And while all airlines suffered during the recent economic crisis, bigger carriers with deeper pockets have been able to ride it out best, strengthening their competitive positions. The shift appears set to continue as consolidation in the U.S. and Europe yields a handful of giant network operators and cash-rich budget carriers who can gobble up or steamroll smaller rivals.
A pair of takeovers that formed two of the world’s biggest airlines – Air France’s acquisition of KLM Royal Dutch Airlines in 2004 and the Delta Air Lines Inc. buyout of Northwest Airlines in 2008 – has put pressure on rivals to follow suit. The impact of the two deals was amplified by transatlantic links between the carriers through the SkyTeam marketing alliance.
In response, Germany’s Deutsche Lufthansa AG has snapped up Austrian Airlines Group, BMI British Midlands and Brussels Airlines in the past two years, following its purchase of Swiss International Air Lines in 2005. Lufthansa’s main U.S. partners in the Star Alliance – Continental Airlines Inc. and UAL Corp.’s United Airlines – are finalizing a merger to create the world’s largest carrier by traffic.
British Airways PLC is also working to seal a merger with its European partner in the oneworld alliance, Spain’s Iberia Lineas Aereas de Espana SA. The flurry of deals is likely to prompt more linkups as industry wallflowers try to avoid being sidelined. At the same time, SkyTeam, Star and oneworld are becoming the focus for the growth strategies of international carriers because the alliances offer a way around long-standing limits on cross-border airline mergers.
One result of consolidation is a growing focus on hub airports, which attract traffic because of their scale and alliance links. When Boeing Co. launched its 787 Dreamliner almost a decade ago, the company promised the super-efficient plane would allow airlines to fly profitably between cities such as Warsaw and Kuala Lumpur. Airlines are still eagerly awaiting the much-delayed plane.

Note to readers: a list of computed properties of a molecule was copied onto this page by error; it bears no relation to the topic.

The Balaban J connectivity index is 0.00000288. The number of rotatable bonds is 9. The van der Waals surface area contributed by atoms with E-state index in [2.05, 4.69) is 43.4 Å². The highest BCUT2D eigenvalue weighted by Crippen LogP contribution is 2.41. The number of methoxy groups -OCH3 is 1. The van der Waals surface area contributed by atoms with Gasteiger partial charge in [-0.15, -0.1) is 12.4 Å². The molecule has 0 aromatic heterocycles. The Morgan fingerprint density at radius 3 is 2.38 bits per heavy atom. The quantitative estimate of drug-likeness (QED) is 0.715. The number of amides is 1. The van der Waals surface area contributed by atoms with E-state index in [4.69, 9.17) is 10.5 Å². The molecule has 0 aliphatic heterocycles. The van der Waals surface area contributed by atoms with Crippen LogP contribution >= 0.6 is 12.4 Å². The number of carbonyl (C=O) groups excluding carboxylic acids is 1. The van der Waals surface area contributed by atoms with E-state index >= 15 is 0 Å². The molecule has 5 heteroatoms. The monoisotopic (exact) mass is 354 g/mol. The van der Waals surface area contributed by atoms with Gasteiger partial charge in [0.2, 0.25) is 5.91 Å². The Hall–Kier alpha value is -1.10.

But many long routes with limited traffic, such as Dublin to Los Angeles and Bangkok to New York, have fallen from schedules. Instead, secondary markets link through hubs. Unsurprisingly, most big hubs are near the world’s main business centers, which reinforces their ability to attract disproportionate amounts of money.
The lion’s share of revenue is therefore earned by the big network players who dominate their hubs and enjoy stronger pricing power.
Traffic to European airports told the consolidation story in 2009: The traffic through secondary hub airports such as Copenhagen, Dublin and Vienna fell by 6.1%, according to the Airports Council International Europe, a trade group in Brussels. Major hubs such as Paris and Frankfurt lost a more modest 4.7% of their traffic, according to ACI Europe.
For consumers, airline consolidation is likely to mean less choice and higher fares. Surviving carriers work to boost profits by capitalizing on their power to control their markets’ supply of seats and set fares.
“These mergers have to exploit anti-competitive pricing power,” says Hubert Horan, a former airline executive in the U.S. and Europe, and now an independent aviation consultant. Mr. Horan said merged carriers must raise fares to cover high implementation costs, such as wage increases to buy labor peace.